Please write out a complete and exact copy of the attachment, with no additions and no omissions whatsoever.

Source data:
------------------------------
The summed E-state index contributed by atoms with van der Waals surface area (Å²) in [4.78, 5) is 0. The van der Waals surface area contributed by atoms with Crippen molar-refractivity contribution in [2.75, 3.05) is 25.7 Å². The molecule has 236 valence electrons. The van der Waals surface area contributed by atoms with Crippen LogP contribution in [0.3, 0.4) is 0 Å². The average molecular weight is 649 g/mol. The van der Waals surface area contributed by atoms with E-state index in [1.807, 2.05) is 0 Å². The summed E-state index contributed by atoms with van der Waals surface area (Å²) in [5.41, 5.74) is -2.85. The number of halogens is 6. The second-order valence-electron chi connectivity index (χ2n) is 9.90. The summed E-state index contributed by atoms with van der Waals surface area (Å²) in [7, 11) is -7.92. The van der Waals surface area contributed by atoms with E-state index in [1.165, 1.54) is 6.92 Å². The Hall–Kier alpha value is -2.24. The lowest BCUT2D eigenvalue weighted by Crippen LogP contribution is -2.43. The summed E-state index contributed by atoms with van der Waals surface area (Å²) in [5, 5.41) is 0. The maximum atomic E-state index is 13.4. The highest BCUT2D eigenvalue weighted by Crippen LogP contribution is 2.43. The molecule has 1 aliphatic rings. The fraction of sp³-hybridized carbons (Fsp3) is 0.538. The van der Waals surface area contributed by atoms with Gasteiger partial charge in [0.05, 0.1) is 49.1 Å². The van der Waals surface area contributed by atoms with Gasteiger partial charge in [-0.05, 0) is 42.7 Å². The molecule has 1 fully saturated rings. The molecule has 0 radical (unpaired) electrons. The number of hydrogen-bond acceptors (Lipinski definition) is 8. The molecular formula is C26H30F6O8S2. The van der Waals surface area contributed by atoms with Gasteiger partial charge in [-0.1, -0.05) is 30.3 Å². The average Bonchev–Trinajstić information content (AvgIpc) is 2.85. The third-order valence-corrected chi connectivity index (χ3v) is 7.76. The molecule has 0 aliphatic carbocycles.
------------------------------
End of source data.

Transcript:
The summed E-state index contributed by atoms with van der Waals surface area (Å²) in [4.78, 5) is 0. The van der Waals surface area contributed by atoms with Crippen molar-refractivity contribution in [2.75, 3.05) is 25.7 Å². The molecule has 236 valence electrons. The van der Waals surface area contributed by atoms with Crippen LogP contribution in [0.3, 0.4) is 0 Å². The average molecular weight is 649 g/mol. The van der Waals surface area contributed by atoms with E-state index in [1.807, 2.05) is 0 Å². The summed E-state index contributed by atoms with van der Waals surface area (Å²) in [5.41, 5.74) is -2.85. The number of halogens is 6. The second-order valence-electron chi connectivity index (χ2n) is 9.90. The summed E-state index contributed by atoms with van der Waals surface area (Å²) in [7, 11) is -7.92. The van der Waals surface area contributed by atoms with E-state index in [1.165, 1.54) is 6.92 Å². The Hall–Kier alpha value is -2.24. The lowest BCUT2D eigenvalue weighted by Crippen LogP contribution is -2.43. The summed E-state index contributed by atoms with van der Waals surface area (Å²) in [5, 5.41) is 0. The maximum atomic E-state index is 13.4. The highest BCUT2D eigenvalue weighted by Crippen LogP contribution is 2.43. The molecule has 1 aliphatic rings. The fraction of sp³-hybridized carbons (Fsp3) is 0.538. The van der Waals surface area contributed by atoms with Gasteiger partial charge in [0.05, 0.1) is 49.1 Å². The van der Waals surface area contributed by atoms with Gasteiger partial charge in [-0.05, 0) is 42.7 Å². The molecule has 1 fully saturated rings. The molecule has 0 radical (unpaired) electrons. The number of hydrogen-bond acceptors (Lipinski definition) is 8. The molecular formula is C26H30F6O8S2. The van der Waals surface area contributed by atoms with Gasteiger partial charge in [-0.1, -0.05) is 30.3 Å². The average Bonchev–Trinajstić information content (AvgIpc) is 2.85. The third-order valence-corrected chi connectivity index (χ3v) is 7.76. The molecule has 0 aliphatic carbocycles.